Report on Etna (Italy) — 28 January-3 February 2015
Smithsonian / US Geological Survey Weekly Volcanic Activity Report,
28 January-3 February 2015
Managing Editor: Sally Kuhn Sennert
Please cite this report as:
Global Volcanism Program, 2015. Report on Etna (Italy). In: Sennert, S K (ed.), Weekly Volcanic Activity Report, 28 January-3 February 2015. Smithsonian Institution and US Geological Survey.
37.748°N, 14.999°E; summit elev. 3320 m
All times are local (unless otherwise noted)
INGV reported that a new eruptive episode at Etna began on 31 December and lasted through the morning of 2 February. Poor meteorological conditions prevented views of the summit area during the first 36 hours of the eruption. During improved viewing conditions on the evening of 1 February, volcanologists observed Strombolian activity from a single vent in the saddle between the cones of the Southeast Crater (SEC). Explosions occurred every few seconds and ejected incandescent bombs 200 m high. At the same time a vent at the base of the southern SEC cone issued a lava flow that traveled 2 km S, dividing into two branches. At dawn on 2 February the Strombolian activity produced a dense ash cloud that drifted E. At about 0550 emissions stopped and volcanic tremor suddenly decreased.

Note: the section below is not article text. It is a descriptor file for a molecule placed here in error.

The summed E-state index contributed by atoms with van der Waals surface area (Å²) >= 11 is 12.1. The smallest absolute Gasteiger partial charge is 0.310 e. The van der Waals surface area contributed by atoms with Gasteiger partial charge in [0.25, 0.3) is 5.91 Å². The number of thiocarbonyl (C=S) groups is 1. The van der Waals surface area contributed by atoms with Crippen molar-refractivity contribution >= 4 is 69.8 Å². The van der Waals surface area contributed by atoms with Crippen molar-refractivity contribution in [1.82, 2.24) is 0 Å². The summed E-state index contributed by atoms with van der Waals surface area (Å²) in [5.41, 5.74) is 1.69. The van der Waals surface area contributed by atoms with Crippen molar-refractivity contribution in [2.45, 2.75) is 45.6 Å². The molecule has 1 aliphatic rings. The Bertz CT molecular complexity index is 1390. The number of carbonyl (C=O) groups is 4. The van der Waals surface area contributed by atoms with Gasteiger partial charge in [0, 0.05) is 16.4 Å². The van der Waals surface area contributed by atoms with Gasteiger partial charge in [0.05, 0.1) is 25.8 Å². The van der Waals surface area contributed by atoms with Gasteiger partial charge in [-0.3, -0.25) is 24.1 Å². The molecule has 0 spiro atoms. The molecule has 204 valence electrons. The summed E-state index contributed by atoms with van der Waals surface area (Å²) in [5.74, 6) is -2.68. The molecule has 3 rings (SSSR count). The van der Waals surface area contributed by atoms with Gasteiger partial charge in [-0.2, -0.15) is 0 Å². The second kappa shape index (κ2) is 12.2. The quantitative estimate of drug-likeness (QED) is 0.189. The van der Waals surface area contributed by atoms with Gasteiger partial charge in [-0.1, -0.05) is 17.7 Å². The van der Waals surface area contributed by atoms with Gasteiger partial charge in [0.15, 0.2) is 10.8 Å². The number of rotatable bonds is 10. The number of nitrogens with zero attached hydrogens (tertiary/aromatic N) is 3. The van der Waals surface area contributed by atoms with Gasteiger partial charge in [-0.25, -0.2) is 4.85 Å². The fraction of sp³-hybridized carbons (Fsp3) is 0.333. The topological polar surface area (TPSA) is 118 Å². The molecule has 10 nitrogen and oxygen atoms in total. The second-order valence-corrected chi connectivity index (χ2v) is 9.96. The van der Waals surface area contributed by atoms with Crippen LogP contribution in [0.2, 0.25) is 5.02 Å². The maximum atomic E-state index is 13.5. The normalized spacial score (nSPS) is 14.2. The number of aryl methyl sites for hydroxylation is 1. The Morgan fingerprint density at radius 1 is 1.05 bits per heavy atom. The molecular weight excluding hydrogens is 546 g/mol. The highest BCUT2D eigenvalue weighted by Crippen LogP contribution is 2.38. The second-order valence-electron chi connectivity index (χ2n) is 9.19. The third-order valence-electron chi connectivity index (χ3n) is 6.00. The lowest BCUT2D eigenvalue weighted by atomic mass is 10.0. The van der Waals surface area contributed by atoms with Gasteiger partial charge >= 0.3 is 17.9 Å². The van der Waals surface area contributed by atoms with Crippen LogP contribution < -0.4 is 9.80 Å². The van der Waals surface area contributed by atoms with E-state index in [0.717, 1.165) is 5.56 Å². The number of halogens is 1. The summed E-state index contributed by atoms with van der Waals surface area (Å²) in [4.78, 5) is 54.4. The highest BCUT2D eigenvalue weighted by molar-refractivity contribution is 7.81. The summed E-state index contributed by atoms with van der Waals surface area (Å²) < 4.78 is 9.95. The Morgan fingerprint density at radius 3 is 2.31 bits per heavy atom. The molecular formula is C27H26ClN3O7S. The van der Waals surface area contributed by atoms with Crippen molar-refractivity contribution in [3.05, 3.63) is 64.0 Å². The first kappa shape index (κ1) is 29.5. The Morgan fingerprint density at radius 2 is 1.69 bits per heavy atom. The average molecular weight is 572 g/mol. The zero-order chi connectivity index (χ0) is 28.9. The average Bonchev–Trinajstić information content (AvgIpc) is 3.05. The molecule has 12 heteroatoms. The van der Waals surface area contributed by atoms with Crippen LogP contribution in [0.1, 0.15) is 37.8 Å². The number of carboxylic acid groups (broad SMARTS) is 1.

Geological Summary. Mount Etna, towering above Catania, Sicily's second largest city, has one of the world's longest documented records of historical volcanism, dating back to 1500 BCE. Historical lava flows of basaltic composition cover much of the surface of this massive volcano, whose edifice is the highest and most voluminous in Italy. The Mongibello stratovolcano, truncated by several small calderas, was constructed during the late Pleistocene and Holocene over an older shield volcano. The most prominent morphological feature of Etna is the Valle del Bove, a 5 x 10 km horseshoe-shaped caldera open to the east. Two styles of eruptive activity typically occur, sometimes simultaneously. Persistent explosive eruptions, sometimes with minor lava emissions, take place from one or more summit craters. Flank vents, typically with higher effusion rates, are less frequently active and originate from fissures that open progressively downward from near the summit (usually accompanied by Strombolian eruptions at the upper end). Cinder cones are commonly constructed over the vents of lower-flank lava flows. Lava flows extend to the foot of the volcano on all sides and have reached the sea over a broad area on the SE flank.